Top Ten Tips for Reducing Household Waste
from The Clean Bin Project at www.cleanbinmovie.com
- Stop Using Plastic Bags. I know everyone knows this one – they sell fabric bags in every super market these days – but still, every time I’m in the checkout line, there’s someone without one. Make a rule for yourself. No bags. If you forget your bag, don’t buy it, or carry your goods without one. Use cotton or mesh bags for produce and bulk as well. This isn’t just for groceries either. Have a pocket-size bag on you when you’re clothes shopping or just going out – you never know when you might buy something.
- Set Up Your Recycling in a convenient place. This sounds like a little thing, but it has a big impact! We found that if we have bins for newspaper, mixed paper, and bottles and cans next to each other in the kitchen, we were more likely to use it than if we had to walk downstairs and outside every time we wanted to recycle a tin can. These are all “dry” recyclables, so they should be washed clean and won’t smell. Don’t be afraid to put them out in the open. If you have a nice set of baskets, people are more likely to ask what your system is all about, and you can share your recycling knowledge.
- Compost! This is the single most effective way to cut your garbage output. According the the David Suzuki Foundation, “roughly 40% of the waste in our landfills is compostable organic matter”. That’s crazy! If you compost properly, composts don’t smell, and you can cut your trips to take out the odorous trash by half! You can get a small worm composter for your deck or kitchen or a bigger one for outside. See the resources page for more info.
- Recycle everything you can. I mean everything. Look on your municipal website or give them a call to find out exactly what they take. Do a bit of research to seek out alternative recyclers – maybe ther don’t take milk containers in your curbside pick up, but they might at your local grocers. We find it helps to have a list posted on the inside of a kitchen cupboard as a quick reference. Remember that even little bits, like paper receipts, are recyclable, and small things add up.
- Give Up Take Out Containers. And I’m not just talking about coffee cups. When you’re leaving the house in the morning, and you don’t have a lunch with you, it’s pretty obvious you’re going to have to buy something, so grab a container and some cutlery. We keep a couple “to go kits” in the car with our fabric bags. If you’re buying something simple like a piece of pizza or a muffin that you’ll eat right away, just ask for it in your hand.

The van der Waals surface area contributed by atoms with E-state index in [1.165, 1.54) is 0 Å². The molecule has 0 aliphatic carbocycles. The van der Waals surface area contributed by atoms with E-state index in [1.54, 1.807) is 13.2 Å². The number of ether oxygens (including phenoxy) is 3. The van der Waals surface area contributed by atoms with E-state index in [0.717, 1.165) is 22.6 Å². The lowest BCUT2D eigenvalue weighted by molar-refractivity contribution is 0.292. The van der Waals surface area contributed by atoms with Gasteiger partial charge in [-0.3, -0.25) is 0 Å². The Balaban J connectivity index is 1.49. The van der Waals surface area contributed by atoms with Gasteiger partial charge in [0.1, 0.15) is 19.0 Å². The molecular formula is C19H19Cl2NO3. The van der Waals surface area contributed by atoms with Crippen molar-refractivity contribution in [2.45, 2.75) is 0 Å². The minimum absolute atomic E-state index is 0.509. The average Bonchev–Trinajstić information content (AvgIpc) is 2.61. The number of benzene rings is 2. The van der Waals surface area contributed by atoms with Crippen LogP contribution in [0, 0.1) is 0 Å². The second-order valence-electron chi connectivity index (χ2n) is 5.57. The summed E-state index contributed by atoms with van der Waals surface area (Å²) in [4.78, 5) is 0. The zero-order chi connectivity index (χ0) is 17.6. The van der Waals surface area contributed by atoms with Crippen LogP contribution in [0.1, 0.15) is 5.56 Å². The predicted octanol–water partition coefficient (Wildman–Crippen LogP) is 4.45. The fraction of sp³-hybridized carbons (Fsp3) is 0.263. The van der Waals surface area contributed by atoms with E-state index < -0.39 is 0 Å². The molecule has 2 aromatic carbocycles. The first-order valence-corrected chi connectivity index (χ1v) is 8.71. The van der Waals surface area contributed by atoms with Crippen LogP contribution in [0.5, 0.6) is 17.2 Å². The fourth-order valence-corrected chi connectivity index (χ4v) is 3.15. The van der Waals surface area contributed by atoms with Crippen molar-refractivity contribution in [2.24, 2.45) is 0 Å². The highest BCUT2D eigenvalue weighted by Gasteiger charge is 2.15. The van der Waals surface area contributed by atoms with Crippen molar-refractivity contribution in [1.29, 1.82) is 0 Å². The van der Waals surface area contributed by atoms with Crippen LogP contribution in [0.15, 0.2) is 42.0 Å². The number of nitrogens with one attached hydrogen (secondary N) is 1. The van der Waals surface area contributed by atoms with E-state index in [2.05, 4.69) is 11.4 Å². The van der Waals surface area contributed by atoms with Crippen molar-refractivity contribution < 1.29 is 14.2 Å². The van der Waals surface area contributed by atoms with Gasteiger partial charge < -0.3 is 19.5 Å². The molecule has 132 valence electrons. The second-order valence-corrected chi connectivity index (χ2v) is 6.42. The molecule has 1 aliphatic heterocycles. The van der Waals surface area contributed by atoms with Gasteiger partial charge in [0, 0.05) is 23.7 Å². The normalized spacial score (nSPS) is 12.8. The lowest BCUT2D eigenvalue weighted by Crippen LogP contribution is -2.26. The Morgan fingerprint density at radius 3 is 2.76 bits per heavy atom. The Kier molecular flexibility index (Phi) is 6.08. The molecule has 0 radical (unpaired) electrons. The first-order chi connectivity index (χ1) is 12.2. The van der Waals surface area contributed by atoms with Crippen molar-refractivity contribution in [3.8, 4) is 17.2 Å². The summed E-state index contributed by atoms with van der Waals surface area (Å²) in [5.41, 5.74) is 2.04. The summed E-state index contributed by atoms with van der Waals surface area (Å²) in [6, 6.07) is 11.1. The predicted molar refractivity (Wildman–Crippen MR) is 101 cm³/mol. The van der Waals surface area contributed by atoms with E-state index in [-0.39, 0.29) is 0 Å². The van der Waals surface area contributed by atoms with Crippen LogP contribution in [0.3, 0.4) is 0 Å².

- Check the Package BEFORE you Buy It. This is another one that sounds easy to do but is also easy to forget. You can keep a reminder card in your wallet listing they types of containers your city picks up. If they’re not recyclable, we make a choice when we’re in the store not to buy them. We also try to go for “pure” packaging products like glass instead of composite products like tetrapaks that are hard to recycle.
- Buy Secondhand. Besides saving you money, previously loved goods don’t come with packaging. Who says you need a brand new bread machine or a brand new frying pan. There are millions of them already out there, and a lot of them need a new home. Try craigslist, freecycle, or your local thrift shop.
- DIY (Do It Yourself). You can make a surprising number of things yourself (and save some serious cash at the same time). From bread to clothing to laundry soap, check out what we’ve been making on our DIY page.
- Get Educated. Read about recycling and going waste-free to learn about what others are doing. Watch The Story of Stuff , an eye opening animated, short film about the cycle of waste and consumerism. Search the internet for information on waste. Check out our blog’s Resource page. There is tons of information out there that can help you reduce your garbage.
- Let businesses know how you feel. Leave your packaging at the till or mail it back to the manufacturer. Writing a letter or calling a company goes a long way; I almost always get a response of some kind.